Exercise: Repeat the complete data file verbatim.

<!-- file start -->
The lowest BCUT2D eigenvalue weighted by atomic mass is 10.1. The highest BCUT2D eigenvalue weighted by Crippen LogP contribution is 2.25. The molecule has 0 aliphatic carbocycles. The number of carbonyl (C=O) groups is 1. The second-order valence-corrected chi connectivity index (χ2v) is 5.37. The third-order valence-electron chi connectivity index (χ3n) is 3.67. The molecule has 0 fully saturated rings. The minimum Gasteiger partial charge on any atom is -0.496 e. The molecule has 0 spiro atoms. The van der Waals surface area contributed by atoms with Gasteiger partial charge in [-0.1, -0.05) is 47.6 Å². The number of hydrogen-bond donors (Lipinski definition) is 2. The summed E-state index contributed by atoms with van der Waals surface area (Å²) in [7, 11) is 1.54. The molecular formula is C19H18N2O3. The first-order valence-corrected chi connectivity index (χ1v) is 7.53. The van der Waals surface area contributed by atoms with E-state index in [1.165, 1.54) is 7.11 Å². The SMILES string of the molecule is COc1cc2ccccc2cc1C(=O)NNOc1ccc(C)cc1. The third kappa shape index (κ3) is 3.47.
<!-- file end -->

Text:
The lowest BCUT2D eigenvalue weighted by atomic mass is 10.1. The highest BCUT2D eigenvalue weighted by Crippen LogP contribution is 2.25. The molecule has 0 aliphatic carbocycles. The number of carbonyl (C=O) groups is 1. The second-order valence-corrected chi connectivity index (χ2v) is 5.37. The third-order valence-electron chi connectivity index (χ3n) is 3.67. The molecule has 0 fully saturated rings. The minimum Gasteiger partial charge on any atom is -0.496 e. The molecule has 0 spiro atoms. The van der Waals surface area contributed by atoms with Gasteiger partial charge in [-0.1, -0.05) is 47.6 Å². The number of hydrogen-bond donors (Lipinski definition) is 2. The summed E-state index contributed by atoms with van der Waals surface area (Å²) in [7, 11) is 1.54. The molecular formula is C19H18N2O3. The first-order valence-corrected chi connectivity index (χ1v) is 7.53. The van der Waals surface area contributed by atoms with E-state index in [1.165, 1.54) is 7.11 Å². The SMILES string of the molecule is COc1cc2ccccc2cc1C(=O)NNOc1ccc(C)cc1. The third kappa shape index (κ3) is 3.47.